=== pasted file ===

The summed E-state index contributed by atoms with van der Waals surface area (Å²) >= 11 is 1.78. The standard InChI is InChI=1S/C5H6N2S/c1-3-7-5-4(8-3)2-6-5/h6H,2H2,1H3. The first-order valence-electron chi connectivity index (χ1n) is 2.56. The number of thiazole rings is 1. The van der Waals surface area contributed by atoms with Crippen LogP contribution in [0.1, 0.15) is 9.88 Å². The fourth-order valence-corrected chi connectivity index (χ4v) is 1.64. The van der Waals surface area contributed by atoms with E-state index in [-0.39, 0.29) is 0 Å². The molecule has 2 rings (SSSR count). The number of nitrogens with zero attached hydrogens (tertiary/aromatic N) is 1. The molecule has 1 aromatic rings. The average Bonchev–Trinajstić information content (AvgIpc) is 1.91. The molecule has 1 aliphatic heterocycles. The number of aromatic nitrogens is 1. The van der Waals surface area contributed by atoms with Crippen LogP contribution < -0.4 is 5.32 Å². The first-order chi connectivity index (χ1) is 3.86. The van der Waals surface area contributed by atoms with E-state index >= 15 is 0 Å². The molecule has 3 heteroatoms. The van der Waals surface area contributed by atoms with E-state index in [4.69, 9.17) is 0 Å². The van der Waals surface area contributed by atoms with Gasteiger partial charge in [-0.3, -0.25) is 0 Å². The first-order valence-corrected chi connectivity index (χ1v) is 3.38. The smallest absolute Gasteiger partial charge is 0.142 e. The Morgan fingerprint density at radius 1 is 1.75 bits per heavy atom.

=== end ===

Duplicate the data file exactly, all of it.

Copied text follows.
The summed E-state index contributed by atoms with van der Waals surface area (Å²) >= 11 is 1.78. The standard InChI is InChI=1S/C5H6N2S/c1-3-7-5-4(8-3)2-6-5/h6H,2H2,1H3. The first-order valence-electron chi connectivity index (χ1n) is 2.56. The number of thiazole rings is 1. The van der Waals surface area contributed by atoms with Crippen LogP contribution in [0.1, 0.15) is 9.88 Å². The fourth-order valence-corrected chi connectivity index (χ4v) is 1.64. The van der Waals surface area contributed by atoms with E-state index in [-0.39, 0.29) is 0 Å². The molecule has 2 rings (SSSR count). The number of nitrogens with zero attached hydrogens (tertiary/aromatic N) is 1. The molecule has 1 aromatic rings. The average Bonchev–Trinajstić information content (AvgIpc) is 1.91. The molecule has 1 aliphatic heterocycles. The number of aromatic nitrogens is 1. The van der Waals surface area contributed by atoms with Crippen LogP contribution < -0.4 is 5.32 Å². The first-order chi connectivity index (χ1) is 3.86. The van der Waals surface area contributed by atoms with E-state index >= 15 is 0 Å². The molecule has 3 heteroatoms. The van der Waals surface area contributed by atoms with E-state index in [4.69, 9.17) is 0 Å². The van der Waals surface area contributed by atoms with Gasteiger partial charge in [-0.3, -0.25) is 0 Å². The first-order valence-corrected chi connectivity index (χ1v) is 3.38. The smallest absolute Gasteiger partial charge is 0.142 e. The Morgan fingerprint density at radius 1 is 1.75 bits per heavy atom.